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Volkswagen crashes into losses on diesel scandal

Volkswagen crashed to a deep loss in the third quarter as the group's diesel emissions scandal wiped out earnings.

The automaker reported a net loss of 1.7 billion euros ($1.9 billion) for the quarter, down from a profit of nearly 3 billion euros a year ago.


That was after taking a charge of 6.7 billion euros for vehicle recalls and other costs associated with Volkswagen's (VLKAY) cheating of emissions tests in the U.S. and other markets.

But that provision will have to rise as the German company is presented with the bill for penalties, fines and customer compensation.

"We know this amount will grow," Volkswagen CFO Frank Witter said on a conference call. He could not say when the additional charges would be taken.

Analysts estimate that the final cost to the company could run to tens of billions of euros.

Shares in the company gained 1% to trade around 123.20 euros. They plunged as much as 38% in the weeks after the scandal broke in late September, but have since bounced back -- helped by evidence that the impact on sales has been limited, and a broad rally across German markets.

Vehicle sales fell in the third quarter, down 3.7% to 2.35 million, which the group attributed to tough market conditions in countries such as Brazil, Russia and China.

But group revenue was 5% higher at 51.5 billion euros in the quarter, and executives said they were seeing no significant impact on orders or prices, or demand for diesels, as a result of the scandal.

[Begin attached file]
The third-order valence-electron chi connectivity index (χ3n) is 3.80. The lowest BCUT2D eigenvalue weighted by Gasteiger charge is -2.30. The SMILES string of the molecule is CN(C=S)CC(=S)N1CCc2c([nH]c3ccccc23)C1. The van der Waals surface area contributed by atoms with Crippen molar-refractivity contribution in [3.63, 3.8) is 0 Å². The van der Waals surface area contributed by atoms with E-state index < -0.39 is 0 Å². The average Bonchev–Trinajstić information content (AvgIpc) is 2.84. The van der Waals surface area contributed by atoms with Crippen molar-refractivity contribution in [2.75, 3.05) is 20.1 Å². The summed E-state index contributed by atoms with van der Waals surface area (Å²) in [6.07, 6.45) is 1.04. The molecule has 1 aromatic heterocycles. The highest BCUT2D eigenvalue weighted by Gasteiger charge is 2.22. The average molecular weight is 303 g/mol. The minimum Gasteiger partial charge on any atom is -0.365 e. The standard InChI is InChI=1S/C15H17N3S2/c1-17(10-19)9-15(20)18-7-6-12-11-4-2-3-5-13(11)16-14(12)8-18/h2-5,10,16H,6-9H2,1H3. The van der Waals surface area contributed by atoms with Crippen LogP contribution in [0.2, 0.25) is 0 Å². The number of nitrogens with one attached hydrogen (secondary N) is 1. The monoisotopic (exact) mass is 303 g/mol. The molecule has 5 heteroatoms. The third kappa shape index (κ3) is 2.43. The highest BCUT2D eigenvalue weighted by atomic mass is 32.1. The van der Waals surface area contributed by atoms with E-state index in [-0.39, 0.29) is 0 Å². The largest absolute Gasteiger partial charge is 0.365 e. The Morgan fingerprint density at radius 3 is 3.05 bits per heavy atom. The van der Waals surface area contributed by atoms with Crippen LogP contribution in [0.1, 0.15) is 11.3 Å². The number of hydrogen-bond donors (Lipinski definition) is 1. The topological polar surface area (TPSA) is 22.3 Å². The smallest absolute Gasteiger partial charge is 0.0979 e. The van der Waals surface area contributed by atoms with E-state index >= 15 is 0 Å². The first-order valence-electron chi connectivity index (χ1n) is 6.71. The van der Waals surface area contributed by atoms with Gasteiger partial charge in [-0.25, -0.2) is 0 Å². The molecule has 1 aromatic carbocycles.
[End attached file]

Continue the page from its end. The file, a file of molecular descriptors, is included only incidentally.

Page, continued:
"There's been a slight impact but overall on a group level we are fine with order intake and the diesel [to gasoline vehicle sales] ratio," said sales chief Axel Kalthoff.

Volkswagen said the charges related to the diesel scandal -- which could affect as many as 11 million vehicles worldwide -- would mean a sharp fall in 2015 operating profit across the group.

"The diesel issue will clearly be the dominant factor in determining our financial performance this year," CFO Witter said. He said the group was currently not planning asset sales to bolster its reserves to weather the storm. It had a healthy 27.8 billion euros in cash at the end of September.

The group, which also owns the Audi and Porsche brands, has admitted that some of its diesel vehicles had software that could make their emissions look relatively clean during testing. But in real-world driving conditions the vehicles would spew up to 40 times the allowed level of nitrogen oxide.

The scandal has prompted a strategic rethink at Volkswagen, which briefly surpassed Toyota as the world's biggest carmaker earlier this year.

"It's not about selling 100,000 cars more or less than a big competitor. It is rather about qualitative growth," CEO Matthias Mueller said.

CNNMoney (London)